Pioneer Valley High School students received a lesson in arriving alive Friday morning.
The Arrive Alive tour team visited the high school with a vehicle simulator to show students how difficult it is to drive when distracted.
The program, which targets sophomores who are beginning to learn to drive, as well as seniors who might engage in senior activities usually accompanied by drinking, had students lined up around the Jeep simulator to test their skills.
The majority crashed the simulator vehicle, which had the option of showing a drunken- or distracted-driving simulation. It left the students with a new perspective about the dangers of driving while texting or under the influence.
“I wouldn’t do it,” said sophomore Miriam Cruz, after she simulated a drunken-driving experience.
Cruz said that while she doesn’t currently drive, simulators like this will help deter her and her peers from driving while texting or under the influence.
“It was blurry,” Cruz said. “You don’t see where you’re going.”
Following the simulation, students received “distracted-driving citations” that detailed exactly what went wrong during their simulation, including infractions for swerving, driving on the wrong side or off of the road, collision and even vehicular manslaughter.
On the back of the “citation” were statistics provided by the Arrive Alive tour that spelled out how big of an issue distracted driving is among teenagers.
Statistics included that 25 percent of teens respond to text messages every time they drive; engaging in manual-visual subtasks increases the risk of collision by three times, but texting increases the crash risk by 23 times; and that using a cellphone while driving will delay a driver’s reactions as much as having a 0.08 blood alcohol content.
The Arrive Alive tour was created after Patrick DeGrasse, CEO of the company, had negative experiences within his family because of drunken driving.
The Michigan-based tour, which started over 10 years ago, travels across the country year-round to visit students in an effort to stop distracted and drunken driving ahead of time.
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“(DeGrasse) wanted to help other families not have the same problems,” said Ayron Austin, a team leader at Arrive Alive who was also leading the simulation Friday. “The tour is his legacy.”
Austin added, “Sometimes, some students find it more as a video game or something silly. But, we hope we can reach at least one kid. If we can save one life, it’s worth it, and we hope they encourage everyone around them not to drink or text and drive.”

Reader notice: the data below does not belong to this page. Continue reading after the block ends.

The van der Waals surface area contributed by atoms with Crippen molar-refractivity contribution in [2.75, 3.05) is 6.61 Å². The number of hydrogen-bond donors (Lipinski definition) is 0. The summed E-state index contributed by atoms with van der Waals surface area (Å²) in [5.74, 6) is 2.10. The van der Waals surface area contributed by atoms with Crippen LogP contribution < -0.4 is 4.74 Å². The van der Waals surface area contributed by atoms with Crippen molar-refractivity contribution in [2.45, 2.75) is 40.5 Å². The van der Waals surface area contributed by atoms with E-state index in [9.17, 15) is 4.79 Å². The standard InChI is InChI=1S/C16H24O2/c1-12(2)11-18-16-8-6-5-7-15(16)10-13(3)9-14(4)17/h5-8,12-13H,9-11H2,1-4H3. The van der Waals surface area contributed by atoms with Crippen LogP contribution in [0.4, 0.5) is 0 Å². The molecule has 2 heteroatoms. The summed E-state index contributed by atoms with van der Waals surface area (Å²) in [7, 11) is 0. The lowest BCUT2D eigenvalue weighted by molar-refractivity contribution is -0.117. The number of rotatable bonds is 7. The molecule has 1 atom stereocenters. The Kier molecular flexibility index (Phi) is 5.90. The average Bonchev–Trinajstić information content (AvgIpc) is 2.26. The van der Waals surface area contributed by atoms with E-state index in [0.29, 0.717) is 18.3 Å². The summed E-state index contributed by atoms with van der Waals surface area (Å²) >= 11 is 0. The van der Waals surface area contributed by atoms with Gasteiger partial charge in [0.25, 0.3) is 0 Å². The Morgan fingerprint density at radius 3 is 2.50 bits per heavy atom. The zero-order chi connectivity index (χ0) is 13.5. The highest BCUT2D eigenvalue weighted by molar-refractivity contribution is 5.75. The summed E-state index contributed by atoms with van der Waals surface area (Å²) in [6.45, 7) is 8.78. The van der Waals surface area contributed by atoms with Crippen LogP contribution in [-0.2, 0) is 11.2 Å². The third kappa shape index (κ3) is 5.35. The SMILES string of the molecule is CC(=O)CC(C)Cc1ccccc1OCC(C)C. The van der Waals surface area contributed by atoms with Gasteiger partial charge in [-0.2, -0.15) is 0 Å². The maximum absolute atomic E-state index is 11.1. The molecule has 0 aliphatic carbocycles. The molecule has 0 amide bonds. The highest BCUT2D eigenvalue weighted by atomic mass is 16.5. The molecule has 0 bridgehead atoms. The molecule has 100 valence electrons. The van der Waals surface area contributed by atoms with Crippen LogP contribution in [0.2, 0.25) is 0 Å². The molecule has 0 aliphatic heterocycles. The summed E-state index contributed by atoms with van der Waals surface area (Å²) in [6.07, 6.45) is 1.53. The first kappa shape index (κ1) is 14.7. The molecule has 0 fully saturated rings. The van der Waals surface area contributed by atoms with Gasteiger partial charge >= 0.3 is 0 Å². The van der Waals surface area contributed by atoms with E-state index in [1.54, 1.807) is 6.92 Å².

“It’s a hands-on activity, and it helps it sink in better for them,” he added.
Savannah Smith, a junior at Pioneer Valley, spent the rest of the time allotted for Arrive Alive watching an “Every 15 Minute” video from San Marcos High School in Santa Barbara, which was provided to watch afterward to further drive home the point.
“It can happen to anyone,” Smith said. “(Events like this) will help me be better prepared for when I start driving.”
As students cycled through the simulator vehicle, California Highway Patrol Officer David Medina answered questions ranging from repercussions of texting and driving, what happens to people who drink and drive and how to go about getting a driver’s license.
Medina said that during his time as a CHP officer, he sees more high school-aged teenagers receive tickets or even get in collisions as a result of texting and distracted driving than driving under the influence. He handed out materials to interested students detailing distracted driving and its consequences, as well as what to do in an accident.
“A lot of teens don’t know what to do in a collision,” Medina said. “Instead of calling 911, they call their parents.”
Jessica Harris, pediatric injury prevention specialist at Santa Barbara Cottage Hospital, said seeing the reactions of some students can be emotional.
“Some had to step out and excuse themselves,” she said. “They see peers similar in age in the videos or can relate to the simulator, because they feature things that (high schoolers) do."
She added, “A lot of teenagers sometimes feel invincible and that it won’t happen to them. They don’t realize how it can affect people. That’s why we’re here.”